Thursday, June 26, 2008

Isaac Getz Effigy Pouch with Four Copies by Steven Lalioff

Isaac's Bag in the Center.

Steven's Four Copies.

Steven's Copy.

Isaac's Pouch.

Every great once and awhile, I see a piece of antique leatherwork that excites me as though I were an apprentice again. That old excitement came again last year for me at the CLA show in Lexington when Don Getz showed me his grandfathers hunting bag.

Ever since he was a boy, Don Getz knew that this pouch was the work of his grandfather, Isaac Getz. Isaac was born in 1842 and that according to family history, Isaac made the pouch shortly before leaving for the war in 1863. When Don was a kid, the old pouch hung behind the attic door in the same house built by Isaac in the town of Beaver Springs, Pennsylvania. (On the very peg where Isaac hung it last I wonder?).

I consider the design of this double bag to be the apex of hunting pouch folk-art. When I first examined this bag I realized that the maker, Isaac, must have been trained as a shoemaker due to the exceptional craftsmanship of the construction. According to Getz family history, Isaac was known as a shoe cobbler. Most likely, Isaac was taught by his father, Henry Getz, as he too is recorded as being a shoemaker or repairman. However, the skill and technique evident in this old pouch tells me that Isaac was more than just a cobbler. Evidence that Isaac was trained as a shoe-maker is that each leather piece of the pouch was made by folding the leather in half in order to make the parts symmetrical, no other leather trade used this pattern method to my knowledge. This patternless method also suggests to me that this was the first bag of its kind and not a production design. Also, the embossed decoration of the fox effigy was preformed using embossing wheels and a peg spreading stamp, the very kind of tools used by shoemakers during the mid 19th century. Isaac designed the fox head freehand...and what a good freehand he had.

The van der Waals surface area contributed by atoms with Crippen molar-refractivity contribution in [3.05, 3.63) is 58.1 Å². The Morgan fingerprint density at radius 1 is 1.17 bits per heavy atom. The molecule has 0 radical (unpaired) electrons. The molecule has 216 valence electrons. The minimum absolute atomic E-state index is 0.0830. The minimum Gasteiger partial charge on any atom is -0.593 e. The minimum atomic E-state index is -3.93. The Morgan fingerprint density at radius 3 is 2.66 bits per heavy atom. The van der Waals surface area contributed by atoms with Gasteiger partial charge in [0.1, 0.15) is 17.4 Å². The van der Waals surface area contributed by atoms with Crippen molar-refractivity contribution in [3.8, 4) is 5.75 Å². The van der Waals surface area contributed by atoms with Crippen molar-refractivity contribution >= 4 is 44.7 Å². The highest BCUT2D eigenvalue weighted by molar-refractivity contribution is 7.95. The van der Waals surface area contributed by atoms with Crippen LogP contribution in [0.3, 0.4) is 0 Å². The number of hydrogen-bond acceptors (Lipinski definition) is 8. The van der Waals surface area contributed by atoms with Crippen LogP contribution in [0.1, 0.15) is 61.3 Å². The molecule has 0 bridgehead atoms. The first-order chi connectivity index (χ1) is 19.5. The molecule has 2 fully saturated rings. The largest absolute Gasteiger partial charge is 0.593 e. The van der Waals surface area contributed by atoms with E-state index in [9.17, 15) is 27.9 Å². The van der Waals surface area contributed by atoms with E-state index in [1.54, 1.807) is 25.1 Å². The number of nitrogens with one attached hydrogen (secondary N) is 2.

When reproducing a pouch, it takes a little guess work to match the contour and size of a turned bag. My first attempt to copy this bag was close but off a few degrees, so I adjusted the pattern and now have 3 bags that I feel are close to the original. One bag for Don, one for me and one will be go to the benefit auction next year (2009) at the CLA show in Lexington, in appreciation that such a gathering place has been made for us. S.L.

Photos by Karen Ambercrombie.

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